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Politics & Government

Doyle, Democrats Promise Sustained Pressure On Gun Reform

Matt Nemeth
90.5 WESA

On the heels of the sit-in staged by Democrats in the House of Representatives last week, one Pennsylvania Congressman took to the steps of Pittsburgh's City-County Building on Wednesday to renew calls for lawmakers to hold a vote on proposed gun reforms.

After the 26-hour sit-in protest on the House floor ended with Republican Speaker Paul Ryan calling a recess, Congressman Mike Doyle (D-PA) said he and other Democrats plan to take up the gun reform issue again when the chamber reconvenes in early July.

Doyle said he still wants Ryan to call for a vote on two bills currently in committee: one that would prevent anyone on the federal “no-fly” list from buying firearms, and another that would institute a universal background check for gun buyers.

Credit Matt Nemeth / 90.5 WESA
Members of the group Moms Demand Action For Gun Sense In America hold signs supporting Congressman Mike Doyle's involvement in Democrats' sit-in demanding the House act on gun reforms.

Doyle said Ryan has the influence to move the bills out of committee for a full House vote.

“If he refuses to make that commitment for us, well then, you stay tuned, because we’re not going to let this go," Doyle said. "We want some action, and we want a vote.”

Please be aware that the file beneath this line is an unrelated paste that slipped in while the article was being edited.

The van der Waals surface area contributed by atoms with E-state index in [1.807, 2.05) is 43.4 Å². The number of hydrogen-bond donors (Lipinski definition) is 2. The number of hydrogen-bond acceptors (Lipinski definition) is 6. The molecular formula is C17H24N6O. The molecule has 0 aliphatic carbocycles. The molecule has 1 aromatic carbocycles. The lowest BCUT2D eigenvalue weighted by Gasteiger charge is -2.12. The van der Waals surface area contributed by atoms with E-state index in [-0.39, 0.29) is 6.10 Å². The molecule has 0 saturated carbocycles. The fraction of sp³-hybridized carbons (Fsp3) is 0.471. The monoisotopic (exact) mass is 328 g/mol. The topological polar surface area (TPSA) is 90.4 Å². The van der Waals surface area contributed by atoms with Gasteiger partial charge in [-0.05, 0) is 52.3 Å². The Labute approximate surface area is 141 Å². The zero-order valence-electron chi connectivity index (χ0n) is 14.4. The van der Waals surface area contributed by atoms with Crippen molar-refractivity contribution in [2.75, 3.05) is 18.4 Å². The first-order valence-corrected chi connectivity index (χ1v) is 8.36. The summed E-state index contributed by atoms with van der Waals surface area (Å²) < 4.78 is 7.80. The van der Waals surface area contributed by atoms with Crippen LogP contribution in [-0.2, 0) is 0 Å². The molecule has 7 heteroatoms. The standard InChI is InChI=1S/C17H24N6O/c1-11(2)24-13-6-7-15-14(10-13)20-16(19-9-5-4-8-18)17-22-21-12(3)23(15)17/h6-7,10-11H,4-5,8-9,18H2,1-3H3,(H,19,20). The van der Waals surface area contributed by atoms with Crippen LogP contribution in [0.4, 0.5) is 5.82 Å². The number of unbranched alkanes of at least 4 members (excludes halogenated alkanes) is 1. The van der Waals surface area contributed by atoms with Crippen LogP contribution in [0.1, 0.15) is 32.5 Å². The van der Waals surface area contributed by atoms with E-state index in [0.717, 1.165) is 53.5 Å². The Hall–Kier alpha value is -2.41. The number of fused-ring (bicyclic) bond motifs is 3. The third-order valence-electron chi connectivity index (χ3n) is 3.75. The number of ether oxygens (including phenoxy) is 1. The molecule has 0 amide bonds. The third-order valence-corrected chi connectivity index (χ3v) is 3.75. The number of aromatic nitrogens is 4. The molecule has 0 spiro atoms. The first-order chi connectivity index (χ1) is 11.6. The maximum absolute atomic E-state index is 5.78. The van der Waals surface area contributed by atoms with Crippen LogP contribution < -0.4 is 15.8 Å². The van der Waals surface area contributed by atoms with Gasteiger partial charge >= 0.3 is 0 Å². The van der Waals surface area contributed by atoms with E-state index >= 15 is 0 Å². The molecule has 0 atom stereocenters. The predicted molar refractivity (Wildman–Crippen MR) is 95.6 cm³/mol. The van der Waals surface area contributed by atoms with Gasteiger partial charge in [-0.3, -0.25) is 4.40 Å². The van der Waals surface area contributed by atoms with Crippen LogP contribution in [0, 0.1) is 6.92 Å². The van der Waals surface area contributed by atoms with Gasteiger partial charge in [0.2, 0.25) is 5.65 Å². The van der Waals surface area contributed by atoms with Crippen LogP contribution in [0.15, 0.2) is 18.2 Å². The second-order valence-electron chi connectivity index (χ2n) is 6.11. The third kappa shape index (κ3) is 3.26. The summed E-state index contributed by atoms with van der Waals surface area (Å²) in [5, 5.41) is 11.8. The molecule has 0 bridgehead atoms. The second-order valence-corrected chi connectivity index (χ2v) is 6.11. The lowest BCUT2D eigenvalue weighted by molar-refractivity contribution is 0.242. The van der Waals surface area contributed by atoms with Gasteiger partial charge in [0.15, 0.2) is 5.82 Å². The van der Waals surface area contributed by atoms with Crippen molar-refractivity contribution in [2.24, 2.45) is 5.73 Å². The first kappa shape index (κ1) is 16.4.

Flanked by Mayor Bill Peduto, Council President Bruce Kraus and a slew of gun reform advocates, Doyle criticized the availability of what he called "military weapons."

“There can be common-sense exceptions to the Second Amendment," Doyle said. "We don’t let Americans carry hand grenades or shoot bazookas, and it seems to me that military weapons should be off, too.”

Peduto said he wants the federal government to approach gun violence as a public health issue.

Credit Matt Nemeth / 90.5 WESA
Daylan Stubblefield said he is a responsible gun owner who supports background checks and other reforms; he says he was shot nine times in a Chicago alley.

“We did it with seatbelts. We did it with airbags. If toasters killed 30,000 people a year, you don’t think we’d be changing the plugs on toasters?” Peduto said.

Other speakers recounted their personal experiences with gun violence: Rev. Glen Grayson of Wesley Center A.M.E. Zion Church said he lost a child to gun violence at a college party, and Pittsburgh native Daylan Stubblefield recounted his experience being shot nine times by a man with an illegal handgun in Chicago.

For his part, Ryan has called the gun reform sit-in a “stunt” and a “gimmick” that’s impeding House business.